At month-end, the balance of Withdrawals and Finished Goods Inventory are transferred to a corresponding Asset Inventory account.
Simplification of Inventory Stores.
To balance raw materials Stores Withdrawals (Class 2) at month-end, we debit this account with the total withdrawal amount , and credit the Asset Inventory Stores account (Class 0).
This maintains pure accounts and controls total purchases and total withdrawals. At the same time, this also simplifies Inventory Stores accounting.
Exhibit 37 also shows the Finished Goods Inventory contra-account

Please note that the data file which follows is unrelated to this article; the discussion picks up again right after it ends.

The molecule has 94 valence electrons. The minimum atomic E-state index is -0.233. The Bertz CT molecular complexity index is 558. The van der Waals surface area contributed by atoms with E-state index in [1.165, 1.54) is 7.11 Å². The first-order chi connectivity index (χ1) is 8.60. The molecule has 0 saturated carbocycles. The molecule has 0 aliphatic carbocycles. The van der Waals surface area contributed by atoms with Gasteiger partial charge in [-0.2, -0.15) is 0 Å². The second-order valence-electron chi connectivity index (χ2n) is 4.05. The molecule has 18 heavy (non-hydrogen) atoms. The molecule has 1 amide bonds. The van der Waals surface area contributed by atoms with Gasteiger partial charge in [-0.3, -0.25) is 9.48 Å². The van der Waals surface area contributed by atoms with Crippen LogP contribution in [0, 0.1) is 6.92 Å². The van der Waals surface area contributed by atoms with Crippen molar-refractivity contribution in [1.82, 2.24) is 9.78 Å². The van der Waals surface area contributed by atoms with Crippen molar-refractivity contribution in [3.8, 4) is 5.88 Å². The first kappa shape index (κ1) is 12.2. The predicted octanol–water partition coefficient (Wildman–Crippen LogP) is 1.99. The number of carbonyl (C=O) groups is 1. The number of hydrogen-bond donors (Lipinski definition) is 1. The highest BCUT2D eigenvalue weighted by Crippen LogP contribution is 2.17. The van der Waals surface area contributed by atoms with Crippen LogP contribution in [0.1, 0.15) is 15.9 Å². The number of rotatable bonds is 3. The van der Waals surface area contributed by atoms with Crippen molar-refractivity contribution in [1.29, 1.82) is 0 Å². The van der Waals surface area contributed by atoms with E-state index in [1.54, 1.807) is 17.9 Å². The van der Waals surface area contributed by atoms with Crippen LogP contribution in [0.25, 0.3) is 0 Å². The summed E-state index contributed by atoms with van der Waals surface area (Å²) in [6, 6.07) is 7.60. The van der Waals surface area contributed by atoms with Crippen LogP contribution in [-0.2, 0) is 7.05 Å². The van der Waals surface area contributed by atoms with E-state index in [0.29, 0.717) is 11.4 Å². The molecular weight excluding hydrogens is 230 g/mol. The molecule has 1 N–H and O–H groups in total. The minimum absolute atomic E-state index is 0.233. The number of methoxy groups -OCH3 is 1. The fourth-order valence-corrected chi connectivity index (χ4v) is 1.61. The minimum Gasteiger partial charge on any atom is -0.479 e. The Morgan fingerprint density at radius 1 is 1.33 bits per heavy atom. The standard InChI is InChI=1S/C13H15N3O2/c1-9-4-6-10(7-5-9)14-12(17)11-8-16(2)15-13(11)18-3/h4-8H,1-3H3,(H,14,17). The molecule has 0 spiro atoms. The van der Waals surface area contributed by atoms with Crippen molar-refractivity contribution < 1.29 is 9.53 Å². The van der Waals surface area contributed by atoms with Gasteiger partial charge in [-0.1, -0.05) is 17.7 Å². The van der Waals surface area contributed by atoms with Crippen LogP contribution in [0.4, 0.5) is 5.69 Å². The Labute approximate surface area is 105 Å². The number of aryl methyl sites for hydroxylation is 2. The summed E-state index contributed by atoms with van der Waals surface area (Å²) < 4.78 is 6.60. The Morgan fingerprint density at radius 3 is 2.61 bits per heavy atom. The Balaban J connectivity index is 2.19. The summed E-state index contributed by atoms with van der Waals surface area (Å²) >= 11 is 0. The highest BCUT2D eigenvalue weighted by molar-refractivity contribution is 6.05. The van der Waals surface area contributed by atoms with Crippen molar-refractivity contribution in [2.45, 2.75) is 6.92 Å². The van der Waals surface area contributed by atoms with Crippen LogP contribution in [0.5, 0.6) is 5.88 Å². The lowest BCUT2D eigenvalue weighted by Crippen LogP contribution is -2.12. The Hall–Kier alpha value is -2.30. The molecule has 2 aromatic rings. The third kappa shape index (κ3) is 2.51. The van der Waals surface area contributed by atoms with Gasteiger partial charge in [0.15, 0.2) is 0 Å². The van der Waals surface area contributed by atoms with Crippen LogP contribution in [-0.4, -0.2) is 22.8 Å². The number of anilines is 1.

transferring its balance (Class 7) to External Accounting's Finished Goods Inventory account (Class 0) at month-end.
Only at month-end do we transfer Inventory Stores account to Assets. The beginning balance of Assets is simply the previous-month's closing balance. This monthly figure clarifies net purchases and withdrawals.
(Inventory adjustments are recorded in Asset accounts ad hoc, because they are literally Asset adjustments.)
Each sale is accompanied by some stores withdrawal source document or other. Internal Accounting sales transactions are credited to Stores Withdrawal of Finished Goods (Class 2), and debited (allocated) to Cost of Goods Sold (Class 7).
At month end sales transactions are handled like raw material transactions, debit the net amount of Finished Goods Withdrawal (Class 2), and credit the Inventory account in Assets (Class 0).